Making Arizona’s workforce keep up with the jobs of the future

COOLIDGE, AZ – Since the production lines began operating last year, 37,000 high-performance Lucid electric cars have rolled off the Casa Grande assembly line. Lucid Motors is in the process of expansion. It means training workers to meet the skill requirements required in the age of high-tech manufacturing.

A few miles away, on the campus of Central Arizona College, a group of Lucid junior tech maintenance workers are busy ripping off a robotic arm – dissecting the wrist, a lesson in troubleshooting and repair.

“We are able to give them the experience of what they will see as soon as they step onto the factory floor,” said Jennifer Farner, senior manager of learning and development at Lucid Motors.

The automaker is literally writing its own history in Casa Grande. They build a 21StCentury electric car with 1,100 hp engine. It can travel 520 miles on a single charge.

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“Casa Grande has never seen anything like it. Pinal County has never seen anything like it. It’s a great opportunity for many people,” said Vicente Procela, who was born and raised in Eloy. He is one of the 1,700 Lucid employees learning new skills. Procela is working in a job he could never have imagined five years ago.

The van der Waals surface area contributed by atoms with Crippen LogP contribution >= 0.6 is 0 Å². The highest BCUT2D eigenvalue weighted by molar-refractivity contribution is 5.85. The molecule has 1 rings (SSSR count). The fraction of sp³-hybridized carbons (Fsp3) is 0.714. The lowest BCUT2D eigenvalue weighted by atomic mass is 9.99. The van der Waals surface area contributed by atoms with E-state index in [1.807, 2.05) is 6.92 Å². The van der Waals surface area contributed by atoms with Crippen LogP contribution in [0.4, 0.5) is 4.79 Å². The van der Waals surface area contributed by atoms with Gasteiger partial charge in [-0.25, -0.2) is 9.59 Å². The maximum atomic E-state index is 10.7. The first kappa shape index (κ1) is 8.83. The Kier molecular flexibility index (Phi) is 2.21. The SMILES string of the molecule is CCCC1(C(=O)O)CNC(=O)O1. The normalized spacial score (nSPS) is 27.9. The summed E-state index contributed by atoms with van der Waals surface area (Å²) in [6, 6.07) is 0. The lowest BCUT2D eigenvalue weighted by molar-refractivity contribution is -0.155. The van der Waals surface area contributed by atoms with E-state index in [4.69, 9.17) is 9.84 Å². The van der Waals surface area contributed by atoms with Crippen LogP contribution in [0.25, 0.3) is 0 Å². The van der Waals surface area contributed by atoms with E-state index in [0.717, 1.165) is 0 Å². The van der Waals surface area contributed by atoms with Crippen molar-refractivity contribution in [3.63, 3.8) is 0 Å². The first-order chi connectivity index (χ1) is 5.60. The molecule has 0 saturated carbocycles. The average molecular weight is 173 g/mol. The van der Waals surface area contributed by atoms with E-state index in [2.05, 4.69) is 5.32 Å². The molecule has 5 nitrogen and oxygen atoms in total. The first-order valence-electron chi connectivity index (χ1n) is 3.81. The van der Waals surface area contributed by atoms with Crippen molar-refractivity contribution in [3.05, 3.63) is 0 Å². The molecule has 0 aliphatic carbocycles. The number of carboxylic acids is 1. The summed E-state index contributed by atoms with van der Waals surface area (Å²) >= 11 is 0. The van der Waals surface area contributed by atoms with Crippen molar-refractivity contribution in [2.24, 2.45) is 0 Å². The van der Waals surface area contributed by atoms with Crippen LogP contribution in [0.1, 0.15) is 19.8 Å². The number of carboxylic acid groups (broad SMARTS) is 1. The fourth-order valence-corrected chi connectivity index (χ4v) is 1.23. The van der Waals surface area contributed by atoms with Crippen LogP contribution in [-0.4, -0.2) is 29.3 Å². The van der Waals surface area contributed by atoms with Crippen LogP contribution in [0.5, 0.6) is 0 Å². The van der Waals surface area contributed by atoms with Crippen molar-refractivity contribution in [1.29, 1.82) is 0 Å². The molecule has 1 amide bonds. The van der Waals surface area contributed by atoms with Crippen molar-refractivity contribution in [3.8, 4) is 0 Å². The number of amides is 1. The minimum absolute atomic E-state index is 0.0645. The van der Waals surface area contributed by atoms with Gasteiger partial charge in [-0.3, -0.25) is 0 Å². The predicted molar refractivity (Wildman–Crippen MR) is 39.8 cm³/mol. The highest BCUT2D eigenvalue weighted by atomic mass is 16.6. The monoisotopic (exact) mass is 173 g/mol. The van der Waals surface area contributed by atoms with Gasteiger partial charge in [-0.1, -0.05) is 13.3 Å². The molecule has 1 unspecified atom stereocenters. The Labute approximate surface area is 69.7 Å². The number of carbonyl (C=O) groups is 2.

“It fills me to come home. I did something at work instead of clocking in and out,” Procela said. “I am achieving something that I can share with my son. I can tell him I’m going to school, which he’s kind of shocked about.”

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The training program is part of Drive 48, a government, industry and academia collaboration to strengthen training efforts for technical personnel in Arizona.

“At Lucid, we develop from within because the goal is to promote as many people as possible, rather than hiring from the outside,” said Farner.

Over the next few years, 6,000 Lucid employees will go through the Drive 48 program. Many will return as they progress through the company.

“Having my son see that I’m going to college at my age gives him a better perspective,” said Fernando Perez.

For some Lucid employees, the opportunity to learn and develop is transformative. Perez is a lifelong resident of Casa Grande. Before Lucid, Perez worked a job putting labels on buckets for 13 years. Now he’s learning robotics.

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“It’s a great experience to be a role model for my family and my kids, to see that it’s never too late to pursue something they want to do in life,” he said.

Perez will have the opportunity to learn other skills and develop alongside other Lucid employees as the automaker expands its presence in Pinal County.

“To move forward, we all have to work together,” Farner said. “We all have to work together to figure out what the skills are, what the competencies are, where we want to go. We design what this looks like because we have a blank slate.

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